The Roots Of the Concord
Squeeze a Concord grape, and it practically screams kosher wine. Jelly sweet, the much maligned Concord has been the traditional kosher wine of choice at American Passover Seders for what seems like forever. So brace yourself for irony: The Concord has a suspected antisemitic horticultural past.
Before there was Schapiro’s, the first American kosher vintner, there was Ephraim Wales Bull, a 19th-century grape enthusiast and political nativist. He spent much of his life in Concord, Mass. — hence, the name of the grape — where he hobnobbed with such Transcendentalist icons as Thoreau, Emerson and Hawthorne.
The nativists were a short-lived mid-19th century anti-immigrant political movement whose adherents were also known as “know-nothings” because of their penchant for organizational semi-secrecy. Their standard reply when asked about the movement was professed ignorance about its activities.
Bull took a local wild grape, Vitis labrusca, commonly called the fox grape, and selectively bred it for its fruit. His goal was to develop for commercial use a grape better suited for New England’s climate and soil than the vines brought from Europe; however, Philip J. Pauly, a Rutgers professor who is the author of the forthcoming book “Fruits and Plains: The Horticultural Transformation of America” (Harvard University Press), argues that Bull had another motivation, which was influenced by his social and political leanings. In a recent interview, Pauly said that the nativist Bull wanted a grape free of foreign roots — particularly those of the Middle East, where grape cultivation and winemaking are believed to have originated.
Pauly notes an early review of the Concord grape, published in 1855 by the Massachusetts State Board of Agriculture. The review — written not by Bull but by someone named William D. Brown, whose identity has been lost to history — praised the Concord as being superior to its “too tender Syrian brothers.” That reference could be interpreted as simply underscoring the Concord’s suitability for New England cultivation.
But Pauly, in a 2005 essay published in Anoldia, the journal of Harvard University’s Arnold Arboretum, views that phrasing more darkly. He termed it “a coded reference to Semitic/Jewish degeneracy.” Extrapolating from Bull’s nativist sentiments, Pauly argues that Bull believed foreign grapes to be inherently genetically and morally corrupt.
In our conversation, Pauly — who is not Jewish and who professes little interest in “reconstructing” Bull’s mindset — said that “‘Syrian,’ ‘Hebrew’ and ‘Jewish’ were interchangeable terms in Bull’s day.” He also noted that Bull “thought of domesticating plants in the context of ridding them of a kind of lower-class roughness,” and that he promoted the Concord above all as a “native-American grape.”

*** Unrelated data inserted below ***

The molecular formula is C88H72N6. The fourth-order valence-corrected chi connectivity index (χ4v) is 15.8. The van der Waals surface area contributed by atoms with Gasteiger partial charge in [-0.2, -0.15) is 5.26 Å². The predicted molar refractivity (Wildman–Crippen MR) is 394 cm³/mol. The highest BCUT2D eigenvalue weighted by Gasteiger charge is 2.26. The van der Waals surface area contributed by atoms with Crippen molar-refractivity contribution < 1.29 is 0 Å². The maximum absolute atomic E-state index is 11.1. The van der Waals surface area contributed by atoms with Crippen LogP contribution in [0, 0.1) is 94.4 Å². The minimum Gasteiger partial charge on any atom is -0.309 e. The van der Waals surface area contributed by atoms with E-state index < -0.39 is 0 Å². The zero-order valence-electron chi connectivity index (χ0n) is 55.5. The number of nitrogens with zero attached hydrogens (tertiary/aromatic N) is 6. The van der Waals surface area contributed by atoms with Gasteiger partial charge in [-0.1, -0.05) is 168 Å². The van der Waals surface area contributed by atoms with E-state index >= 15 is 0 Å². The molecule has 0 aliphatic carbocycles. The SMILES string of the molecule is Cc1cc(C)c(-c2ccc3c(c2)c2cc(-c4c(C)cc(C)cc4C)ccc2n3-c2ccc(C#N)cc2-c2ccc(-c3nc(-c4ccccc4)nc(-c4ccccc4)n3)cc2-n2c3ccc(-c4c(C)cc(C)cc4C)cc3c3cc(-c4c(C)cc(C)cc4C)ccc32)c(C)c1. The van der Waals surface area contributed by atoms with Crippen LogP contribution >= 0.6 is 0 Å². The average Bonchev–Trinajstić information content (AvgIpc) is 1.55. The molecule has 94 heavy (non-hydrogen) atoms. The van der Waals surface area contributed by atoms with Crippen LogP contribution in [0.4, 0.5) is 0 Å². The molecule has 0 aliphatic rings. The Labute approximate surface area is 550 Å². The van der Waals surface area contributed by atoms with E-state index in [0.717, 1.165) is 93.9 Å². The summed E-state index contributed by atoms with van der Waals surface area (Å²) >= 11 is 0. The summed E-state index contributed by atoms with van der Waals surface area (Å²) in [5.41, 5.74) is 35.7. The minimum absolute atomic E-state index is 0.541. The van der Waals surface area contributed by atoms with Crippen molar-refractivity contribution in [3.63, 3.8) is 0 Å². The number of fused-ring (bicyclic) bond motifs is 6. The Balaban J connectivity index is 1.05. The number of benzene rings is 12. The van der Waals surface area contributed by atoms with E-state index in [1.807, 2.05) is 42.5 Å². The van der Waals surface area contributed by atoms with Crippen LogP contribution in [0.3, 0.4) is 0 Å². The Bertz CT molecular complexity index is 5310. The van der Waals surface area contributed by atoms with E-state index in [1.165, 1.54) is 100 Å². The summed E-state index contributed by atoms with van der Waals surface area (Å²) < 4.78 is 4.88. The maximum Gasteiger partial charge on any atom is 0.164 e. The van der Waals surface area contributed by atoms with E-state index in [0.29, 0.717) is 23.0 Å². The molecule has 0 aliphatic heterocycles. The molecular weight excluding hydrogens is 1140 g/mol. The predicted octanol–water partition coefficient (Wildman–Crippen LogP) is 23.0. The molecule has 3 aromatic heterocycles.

Pauly admitted to “employing a certain amount of interpretive judgment.” But he insisted that “it is plausible” to say that Bull — perhaps along with the writer, Brown — “was antisemitic in the larger sense of the old racial anthropology of his time…. It’s also true that the only Semites Bull could ever have known were Jews.”
Pauly cited as further proof Bull’s performance in the Massachusetts legislature, where, in 1855, he won a seat largely on the strength of the fame he garnered for developing the Concord. As a legislator, Bull, again sticking close to his nativist ideology, devoted himself to agitating against immigrants, in particular the large numbers of Irish Catholics then arriving in Boston.
The nativists, however, were not known for their antisemitism, but rather for their opposition to immigrants, particularly the Irish Catholic. In fact, Lewis Levin, the first Jew elected to Congress in 1844, was a founding member of the American Party, which was based on nativism.
But Bull combined both prejudices. German Jews were arriving in America in some numbers during that same period. One of Bull’s political hobbyhorses was attacking “sharp businessmen.” Pauly said that the businessmen Bull had in mind could have included those newly arrived, and ambitious, Jewish immigrants, as well as “big city” moneymen in general.
It’s easy to imagine that Bull’s pique at upstart capitalists stemmed from his disappointment over prospering little from developing the Concord; he sold the grapes to commercial nurseries that then propagated their own vines for widespread sale without paying him royalties (the first commercially bottled fruit juice, produced by Thomas Welch in New Jersey, was made from Concord grapes).
In the end, Bull died an impoverished recluse. Ben Birnbaum, in a 2005 Boston Globe article, reported that Bull’s wife left him and he died “alone and bitter.” Inscribed on Bull’s gravestone was the epitaph “He sowed, others reaped.”
As the 19th-century ended, Eastern European Jews appeared on the American scene in growing numbers. Among them was Sam Schapiro, a newcomer from Poland’s Galicia region. In 1899, he opened a winery on Manhattan’s Lower East Side: Schapiro’s House of Kosher Wine, the first of its kind in North America.
Schapiro used the Concord, the only grape he could get in sufficient commercial quantities. The Concord, however, is an acidic grape, ill suited for wine except when its astringent taste is tempered by large amounts of sugar or other sweeteners. That’s just what Schapiro did, giving rise to super-sweet Concord kosher wine. Schapiro, apparently a pretty savvy marketer, sought — dare I say it — to make lemonade out of lemons by advertising his product as “wine so thick you can cut it with a knife.”
Kosher wine has come a long way since Schapiro’s hit the market, with myriad finer — not to mention dryer — varieties now available. But who doesn’t begin to wax nostalgic after a mere whiff of Bull’s inadvertent contribution to the Passover Seder and American Jewish culture?
Author and journalist Ira Rifkin enjoys his wine in Annapolis, Md.